We all know the snuggly, cosy effect of picture books. They are designed to be shared and bonded over; adult and child leaning in together in a moment of comfort and joy.
But, as well as these snuggly qualities, did you know that picture books can promote language development, literacy and social skills?
‘Dialogic book reading’ is a style of shared reading where the parent interacts with the child, talking about the illustrations and asking questions about the story. This kind of activity encourages the child to think beyond the story, to relate the pictures to their everyday life and to make sense of their world.
So, as parents and carers, how should we read to our children?
- Research suggests we should encourage the child to participate in the reading process by asking questions, even at a young age.
|From Bye Bye Baby by Janet and Allan Ahlberg|
- Ask questions about physical things: What do you see? Where is the baby? What toys does he have?
|From Thumbelina by Hans Christian Anderson, Kaj Beckman and M.R. James|
- Ask about feelings to help the child express themself: The girl looks sad, why is she sad? Are the fish going to help her?
- Let the child ask you questions too.
- Feed back to the child; praising them when they notice something in the story. Don’t forget the illustrations in this respect. If a child is decoding a story simply from the pictures, praise this as much as when the child reads a word in the text.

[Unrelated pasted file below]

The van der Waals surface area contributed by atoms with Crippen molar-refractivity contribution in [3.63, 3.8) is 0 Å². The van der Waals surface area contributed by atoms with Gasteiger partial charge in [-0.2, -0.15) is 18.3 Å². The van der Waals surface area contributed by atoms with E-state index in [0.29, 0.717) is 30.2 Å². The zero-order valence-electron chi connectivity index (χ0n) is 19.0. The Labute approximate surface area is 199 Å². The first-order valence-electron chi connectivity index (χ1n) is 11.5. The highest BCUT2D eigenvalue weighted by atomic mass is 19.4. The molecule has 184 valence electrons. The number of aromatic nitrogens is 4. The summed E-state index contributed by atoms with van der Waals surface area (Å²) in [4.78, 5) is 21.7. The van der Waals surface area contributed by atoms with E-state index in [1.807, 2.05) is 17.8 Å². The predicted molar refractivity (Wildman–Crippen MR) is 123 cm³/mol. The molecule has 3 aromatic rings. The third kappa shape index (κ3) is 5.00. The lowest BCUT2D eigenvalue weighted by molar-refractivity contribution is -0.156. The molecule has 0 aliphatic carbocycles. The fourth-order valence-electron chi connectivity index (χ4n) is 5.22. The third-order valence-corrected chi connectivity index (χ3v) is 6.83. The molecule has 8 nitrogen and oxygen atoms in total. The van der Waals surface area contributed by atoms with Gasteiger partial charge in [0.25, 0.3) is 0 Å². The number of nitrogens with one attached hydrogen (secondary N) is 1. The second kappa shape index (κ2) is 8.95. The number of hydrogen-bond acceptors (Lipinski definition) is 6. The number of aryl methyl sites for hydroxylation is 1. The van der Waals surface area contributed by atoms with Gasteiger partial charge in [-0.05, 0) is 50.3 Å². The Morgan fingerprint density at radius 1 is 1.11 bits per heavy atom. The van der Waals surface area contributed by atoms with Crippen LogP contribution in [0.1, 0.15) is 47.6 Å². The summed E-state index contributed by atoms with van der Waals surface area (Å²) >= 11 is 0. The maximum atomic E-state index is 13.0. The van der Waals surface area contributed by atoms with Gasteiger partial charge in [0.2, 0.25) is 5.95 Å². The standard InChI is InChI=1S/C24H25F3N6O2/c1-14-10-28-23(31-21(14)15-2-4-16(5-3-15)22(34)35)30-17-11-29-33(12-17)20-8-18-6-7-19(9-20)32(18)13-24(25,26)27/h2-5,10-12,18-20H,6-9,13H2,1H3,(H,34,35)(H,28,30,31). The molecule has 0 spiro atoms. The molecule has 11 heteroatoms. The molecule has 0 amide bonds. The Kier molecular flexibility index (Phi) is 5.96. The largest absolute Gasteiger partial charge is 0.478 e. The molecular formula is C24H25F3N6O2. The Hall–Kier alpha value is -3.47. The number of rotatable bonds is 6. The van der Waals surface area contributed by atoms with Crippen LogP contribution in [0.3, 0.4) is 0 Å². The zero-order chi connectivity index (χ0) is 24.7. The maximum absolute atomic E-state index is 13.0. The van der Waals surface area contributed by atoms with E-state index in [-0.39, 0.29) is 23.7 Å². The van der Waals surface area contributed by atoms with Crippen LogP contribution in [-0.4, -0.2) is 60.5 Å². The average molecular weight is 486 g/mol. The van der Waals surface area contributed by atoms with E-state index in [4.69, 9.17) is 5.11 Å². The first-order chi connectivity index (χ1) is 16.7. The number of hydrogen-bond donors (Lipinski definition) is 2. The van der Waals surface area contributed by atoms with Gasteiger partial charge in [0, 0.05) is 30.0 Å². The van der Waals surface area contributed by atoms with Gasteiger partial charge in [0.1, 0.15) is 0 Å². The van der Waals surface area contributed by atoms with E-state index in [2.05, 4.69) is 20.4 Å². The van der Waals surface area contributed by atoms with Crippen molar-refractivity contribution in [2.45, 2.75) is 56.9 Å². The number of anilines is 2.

|From Princess Smartypants, by Babette Cole|
- Adapt the reading style to the child’s growing linguistic abilities. For older children picture books can be used to discuss more complicated issues: Why doesn't Princess Smartypants want to get married? Do you like this ending? Can you imagine another giant pet for her?
|From Where the Wild Things are, by Maurice Sendak|
- Move beyond the text and relate the story to the child’s life: Would you like a boat like that? You like costumes too!
|From Possum Magic, by Mem Fox|
- Talk about culture: What kind of animals are these? Can you think of any other Australian animals? Would you like to live in Australia?
Recent research has found that even picture books with very few words can encourage language development in two-year olds. A study by Manchester University revealed that when parents share very simple books with their child, the language the parent uses contains more complex constructions than everyday speech. This helps the child learn a wider vocabulary, grammar and even enhances their maths, as one of the key predictors in children’s mathematical skill is early language experience.
But, as Monty Python would ask; other than vocab, grammar, maths, sharing, expressing emotion, cultural values, and bonding, what have picture books ever done for us? Well, if that list wasn’t enough…
...A study found those children who are read a picture book before having blood taken feel less pain.
For tips on dialogic reading, see http://www.readingrockets.org/article/400/
For information on language development and picture books, see
For more on pain management and picture books, see
A Prospective Randomised Control Study: Reduction of Children's Pain Expectation Using a Picture Book during Blood Withdrawal Zieger B. et al (2013) Klin Padiatr; 225(03): 110-114